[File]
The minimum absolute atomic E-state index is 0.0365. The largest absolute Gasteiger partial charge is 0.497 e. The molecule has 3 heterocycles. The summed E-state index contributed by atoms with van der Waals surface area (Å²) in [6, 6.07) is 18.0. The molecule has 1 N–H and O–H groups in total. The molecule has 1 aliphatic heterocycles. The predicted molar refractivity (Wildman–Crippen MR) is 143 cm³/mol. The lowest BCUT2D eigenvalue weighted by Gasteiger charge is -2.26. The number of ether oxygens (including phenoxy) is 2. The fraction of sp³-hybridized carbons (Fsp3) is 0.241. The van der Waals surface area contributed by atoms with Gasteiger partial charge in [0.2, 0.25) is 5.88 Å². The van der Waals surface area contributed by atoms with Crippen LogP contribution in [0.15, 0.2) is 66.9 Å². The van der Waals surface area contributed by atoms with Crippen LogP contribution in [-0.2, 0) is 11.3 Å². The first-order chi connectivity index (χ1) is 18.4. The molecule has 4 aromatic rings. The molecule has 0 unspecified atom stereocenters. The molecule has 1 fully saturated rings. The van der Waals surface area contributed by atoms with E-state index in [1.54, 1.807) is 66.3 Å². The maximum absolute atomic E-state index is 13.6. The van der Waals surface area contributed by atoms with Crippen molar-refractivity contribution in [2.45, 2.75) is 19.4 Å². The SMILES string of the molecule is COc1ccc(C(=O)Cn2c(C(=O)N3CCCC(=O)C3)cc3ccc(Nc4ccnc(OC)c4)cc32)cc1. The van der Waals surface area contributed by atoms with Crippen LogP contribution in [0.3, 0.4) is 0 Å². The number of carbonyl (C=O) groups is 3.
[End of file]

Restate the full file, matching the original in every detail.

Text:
The minimum absolute atomic E-state index is 0.0365. The largest absolute Gasteiger partial charge is 0.497 e. The molecule has 3 heterocycles. The summed E-state index contributed by atoms with van der Waals surface area (Å²) in [6, 6.07) is 18.0. The molecule has 1 N–H and O–H groups in total. The molecule has 1 aliphatic heterocycles. The predicted molar refractivity (Wildman–Crippen MR) is 143 cm³/mol. The lowest BCUT2D eigenvalue weighted by Gasteiger charge is -2.26. The number of ether oxygens (including phenoxy) is 2. The fraction of sp³-hybridized carbons (Fsp3) is 0.241. The van der Waals surface area contributed by atoms with Gasteiger partial charge in [0.2, 0.25) is 5.88 Å². The van der Waals surface area contributed by atoms with Crippen LogP contribution in [0.15, 0.2) is 66.9 Å². The van der Waals surface area contributed by atoms with Crippen LogP contribution in [-0.2, 0) is 11.3 Å². The first-order chi connectivity index (χ1) is 18.4. The molecule has 4 aromatic rings. The molecule has 0 unspecified atom stereocenters. The molecule has 1 fully saturated rings. The van der Waals surface area contributed by atoms with E-state index in [1.54, 1.807) is 66.3 Å². The maximum absolute atomic E-state index is 13.6. The van der Waals surface area contributed by atoms with Crippen molar-refractivity contribution in [2.45, 2.75) is 19.4 Å². The SMILES string of the molecule is COc1ccc(C(=O)Cn2c(C(=O)N3CCCC(=O)C3)cc3ccc(Nc4ccnc(OC)c4)cc32)cc1. The van der Waals surface area contributed by atoms with Crippen LogP contribution in [0.3, 0.4) is 0 Å². The number of carbonyl (C=O) groups is 3.